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Obama seeks diplomacy with Latin American adversaries

Foreign policy tactics draw criticism during summit in Colombia

By Julie Pace

Associated Press

Published: Saturday, April 14 2012 9:56 p.m. MDT

President Barack Obama is pictured on a large video screen during a three-way conversation with Brazil's President Dilma Rousseff and Colombia's President Juan Manuel Santos, not pictured, at the CEO Summit of the Americas, in Cartagena, Colombia, Saturday April 14, 2012. Regional business leaders are meeting parallel to the sixth Summit of the Americas which brings together presidents and prime ministers from Canada, the Caribbean, Latin America and the U.S. (AP Photo/Carolyn Kaster)

Associated Press

CARTAGENA, Colombia — President Barack Obama's willingness to engage with America's adversaries comes with promise and peril, a reality hammered home by signs of progress in nuclear talks with Iran and a setback in North Korea's provocative rocket launch.

In Colombia, where Obama is attending a summit with Latin American leaders, the president has been confronted by the stubbornly stalled U.S.-Cuba relationship, despite his offer of a "new beginning" with the communist nation.

The convergence of events focused fresh attention on a foreign policy strategy that puts a premium on keeping the door open for diplomacy, even with countries the U.S. considers "bad actors."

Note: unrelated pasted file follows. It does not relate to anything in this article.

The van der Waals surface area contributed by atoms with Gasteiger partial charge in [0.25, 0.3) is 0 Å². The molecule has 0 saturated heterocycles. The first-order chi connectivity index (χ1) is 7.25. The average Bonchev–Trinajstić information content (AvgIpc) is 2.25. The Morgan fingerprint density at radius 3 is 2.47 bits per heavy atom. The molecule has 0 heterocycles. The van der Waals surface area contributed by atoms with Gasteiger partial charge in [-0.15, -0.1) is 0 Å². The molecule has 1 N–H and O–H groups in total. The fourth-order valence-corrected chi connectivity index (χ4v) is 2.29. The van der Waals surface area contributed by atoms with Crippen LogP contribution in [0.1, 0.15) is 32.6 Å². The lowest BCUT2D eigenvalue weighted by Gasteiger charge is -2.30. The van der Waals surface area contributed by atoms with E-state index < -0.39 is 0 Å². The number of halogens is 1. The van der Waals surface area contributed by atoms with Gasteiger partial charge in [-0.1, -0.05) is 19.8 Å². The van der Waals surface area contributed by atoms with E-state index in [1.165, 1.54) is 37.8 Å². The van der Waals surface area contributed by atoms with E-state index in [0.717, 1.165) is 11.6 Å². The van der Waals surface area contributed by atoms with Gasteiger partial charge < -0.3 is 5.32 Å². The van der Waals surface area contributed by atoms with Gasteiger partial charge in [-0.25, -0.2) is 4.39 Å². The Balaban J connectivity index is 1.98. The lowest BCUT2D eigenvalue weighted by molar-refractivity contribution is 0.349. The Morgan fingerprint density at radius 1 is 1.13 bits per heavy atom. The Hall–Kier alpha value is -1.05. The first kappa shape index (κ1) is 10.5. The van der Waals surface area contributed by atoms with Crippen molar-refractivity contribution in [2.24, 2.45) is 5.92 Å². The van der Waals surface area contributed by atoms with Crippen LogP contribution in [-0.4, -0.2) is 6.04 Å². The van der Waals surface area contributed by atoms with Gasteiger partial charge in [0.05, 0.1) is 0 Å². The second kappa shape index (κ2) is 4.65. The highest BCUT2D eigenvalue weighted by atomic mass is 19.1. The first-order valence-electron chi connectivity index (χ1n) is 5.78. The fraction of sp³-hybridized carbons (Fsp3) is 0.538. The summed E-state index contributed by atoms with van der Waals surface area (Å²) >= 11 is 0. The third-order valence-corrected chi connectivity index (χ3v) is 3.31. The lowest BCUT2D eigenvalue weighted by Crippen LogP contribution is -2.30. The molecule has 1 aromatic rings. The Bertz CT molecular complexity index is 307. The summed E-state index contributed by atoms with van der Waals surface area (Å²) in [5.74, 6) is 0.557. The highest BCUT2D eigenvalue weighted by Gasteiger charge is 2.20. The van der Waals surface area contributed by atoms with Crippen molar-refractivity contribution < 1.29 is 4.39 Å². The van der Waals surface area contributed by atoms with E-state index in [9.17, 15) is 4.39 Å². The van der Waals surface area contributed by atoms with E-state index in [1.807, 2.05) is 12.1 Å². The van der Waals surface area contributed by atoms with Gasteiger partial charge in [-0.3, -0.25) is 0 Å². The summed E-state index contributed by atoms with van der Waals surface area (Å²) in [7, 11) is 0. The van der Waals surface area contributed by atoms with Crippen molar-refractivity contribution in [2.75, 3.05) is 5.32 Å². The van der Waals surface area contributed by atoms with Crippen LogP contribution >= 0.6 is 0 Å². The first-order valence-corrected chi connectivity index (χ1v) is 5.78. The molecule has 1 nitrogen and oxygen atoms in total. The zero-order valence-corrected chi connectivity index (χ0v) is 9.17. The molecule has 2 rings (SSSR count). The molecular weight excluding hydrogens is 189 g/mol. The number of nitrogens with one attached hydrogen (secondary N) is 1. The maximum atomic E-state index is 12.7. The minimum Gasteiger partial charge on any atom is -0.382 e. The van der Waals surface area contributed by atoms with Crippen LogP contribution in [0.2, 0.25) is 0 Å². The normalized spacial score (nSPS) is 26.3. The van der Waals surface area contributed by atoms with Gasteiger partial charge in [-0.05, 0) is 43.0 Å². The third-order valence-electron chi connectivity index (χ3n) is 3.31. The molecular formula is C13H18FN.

Obama administration officials say the strategy has improved the U.S. standing in the world by showing that America is more willing to look outward, 10 years since President George W. Bush branded Iran, Iraq and North Korea as members of an "axis of evil." White House deputy national security adviser Ben Rhodes credited U.S. engagement with Iran and North Korea with allowing the U.S. to rally international support for stronger penalties when those nations proved to be defiant.

But the president's critics say his open engagement policy is na?e and weak.

The criticism came from Obama's fellow Democrats during the 2008 election, including from campaign rival Hillary Rodham Clinton, Obama's secretary of state. Republican candidate Mitt Romney has used a similar line of attack to go after Obama's foreign policy in this year's presidential race.

Almost immediately after North Korea's failed rocket launch Thursday, Romney accused Obama of trying to appease the reclusive communist country by dangling a food aid deal "that proved to be as naive as it was short-lived."

Romney has accused Obama of engaging in a policy of appeasement with Cuba, and giving the communist-run government "gifts" when he lifted restrictions on travel and remittances to Cuba. Romney has said that if he were negotiating with Cuba as president, he would want to know what he was going to get in return before making any concessions.

Obama did lay out his conditions for re-engagement with Cuba when he made his call for a "new beginning" during the 2009 Summit of the Americas in Trinidad and Tobago.

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